Professional Development

Cris&SamPhotoWe Are Smarter Together!

Being a teacher seems to get harder every year.  No one has this profession completely figured out and trying to go it alone is tough and leads to burnout.  For this reason, Sam Bennett and I have joined forces to share not only what gives us energy but different ways we’ve gotten smarter for kids.  Over the past thirteen years, we’ve learned a lot of lessons together and have had our growing pains.

I first met Sam thirteen years ago right after I wrote, I Read It but I Don’t Get It.  At the time, she was working with the PEBC (Public Education and Business Coalition) and was assigned to be my lab facilitator when visitors wanted to observe my classroom.

Watching Sam in action with the visitors, I knew that I needed a coach as much anyone.  I still remember some of Sam’s guiding questions knocking me back on my heels as I tried to answer for myself the same thing teachers were being asked to think about.   After twenty some years of teaching, there was still I lot that I could learn.  Soon Sam and I were trading visits for planning time.  We found ourselves working together to investigate how to create more engagement in students, not just in language arts classrooms but also in the core and elective classes.

After all these years, we’ve got a pretty cool thing going.  Sam and I work hard to implement what the researchers say teachers should be doing in the classroom with kids.  We call our model, Literacy Lab.  Both Sam and I coach and show teachers how to plan and instruct in a way that makes best practices, practical.  Over the past four years we have set up Literacy Labs in several different buildings across the county and want to let others in on how we do this. Using students’ work and thinking, we help teachers and administrators “see” how they might create more student engagement and achievement.Our belief is that whoever is doing the reading, writing, and talking is the one who gets smarter.  Not only does this hold true in the classroom but it also holds true when it comes to professional development.  Teachers and administrators who are involved in Literacy Labs are the ones doing the work.  They aren’t sitting and getting.  They are doing!    Feel free to contact us and share what you are doing as well.  Remember… together we can all get smarter for kids.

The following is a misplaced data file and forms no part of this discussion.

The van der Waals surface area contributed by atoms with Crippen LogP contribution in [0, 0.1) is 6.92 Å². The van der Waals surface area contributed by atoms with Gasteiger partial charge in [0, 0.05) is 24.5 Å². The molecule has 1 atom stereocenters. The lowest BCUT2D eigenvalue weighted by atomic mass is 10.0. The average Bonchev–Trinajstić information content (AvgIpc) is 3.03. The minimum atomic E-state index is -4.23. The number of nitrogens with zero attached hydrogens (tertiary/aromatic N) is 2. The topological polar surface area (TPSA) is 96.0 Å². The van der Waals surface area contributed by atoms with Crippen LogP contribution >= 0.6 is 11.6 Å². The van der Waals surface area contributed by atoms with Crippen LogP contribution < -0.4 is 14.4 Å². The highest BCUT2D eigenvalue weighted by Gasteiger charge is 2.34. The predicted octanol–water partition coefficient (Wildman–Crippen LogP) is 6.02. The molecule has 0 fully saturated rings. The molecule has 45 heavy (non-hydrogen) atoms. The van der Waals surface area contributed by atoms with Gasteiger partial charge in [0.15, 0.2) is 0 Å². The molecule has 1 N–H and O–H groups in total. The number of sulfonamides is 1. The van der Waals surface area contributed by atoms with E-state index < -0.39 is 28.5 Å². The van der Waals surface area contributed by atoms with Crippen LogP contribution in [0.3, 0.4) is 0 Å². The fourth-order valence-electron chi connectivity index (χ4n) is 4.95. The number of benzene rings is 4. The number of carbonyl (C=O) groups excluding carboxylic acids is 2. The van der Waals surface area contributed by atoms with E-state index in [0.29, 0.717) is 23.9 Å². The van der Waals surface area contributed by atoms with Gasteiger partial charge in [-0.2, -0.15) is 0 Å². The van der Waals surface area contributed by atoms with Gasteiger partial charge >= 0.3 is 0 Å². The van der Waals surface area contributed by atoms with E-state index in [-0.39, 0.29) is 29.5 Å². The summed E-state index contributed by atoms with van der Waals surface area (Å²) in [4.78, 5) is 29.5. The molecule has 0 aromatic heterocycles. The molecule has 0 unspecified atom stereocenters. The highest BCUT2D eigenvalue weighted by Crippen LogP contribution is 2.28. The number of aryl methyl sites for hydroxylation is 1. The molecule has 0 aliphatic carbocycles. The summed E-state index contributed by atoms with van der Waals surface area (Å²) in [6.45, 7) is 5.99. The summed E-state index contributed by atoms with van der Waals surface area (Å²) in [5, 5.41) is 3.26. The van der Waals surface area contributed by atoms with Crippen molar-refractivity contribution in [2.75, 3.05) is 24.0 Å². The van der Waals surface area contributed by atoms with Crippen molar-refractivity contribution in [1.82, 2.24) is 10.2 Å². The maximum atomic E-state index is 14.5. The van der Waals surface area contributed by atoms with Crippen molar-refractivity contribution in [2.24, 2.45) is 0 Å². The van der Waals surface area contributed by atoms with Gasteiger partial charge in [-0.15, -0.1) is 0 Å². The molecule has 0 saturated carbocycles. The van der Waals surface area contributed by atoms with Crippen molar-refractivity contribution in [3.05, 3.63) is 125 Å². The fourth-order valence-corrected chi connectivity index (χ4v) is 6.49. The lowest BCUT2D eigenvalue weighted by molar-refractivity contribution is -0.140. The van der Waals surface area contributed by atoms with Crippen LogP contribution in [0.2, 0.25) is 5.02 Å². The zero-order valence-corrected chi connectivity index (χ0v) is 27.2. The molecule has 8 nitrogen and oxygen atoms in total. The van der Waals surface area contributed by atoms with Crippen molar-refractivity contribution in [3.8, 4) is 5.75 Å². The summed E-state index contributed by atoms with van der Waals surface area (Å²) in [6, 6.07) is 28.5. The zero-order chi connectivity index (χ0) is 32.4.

One thought on “Professional Development

  1. Hi Cris, I am so impressed with your knowledge of children and their reading journey. I am currently the literacy resource specialist in my school but have taught k-6 for 18 years and am currently working toward a reading specialist masters. Our 6th grade is departmentalized ( writing, science, social studies and math) 3 times a week the kid are with their home room teacher for reading, which is mostly kids silent reading (with no accountability). My 6th grade teachers feel that they should not be teaching kids to read, but that they already should know how to read. (Ahhhhhh!) I have many questions but we are thinking about teaming them next year and I was wondering what you thought of that. Is there a model you have observed that would be best suited to integrate reading and writing into the content areas? I’d love to have you help our 6th grade teachers with reading instruction. Looking forward to hearing from you. Colleen

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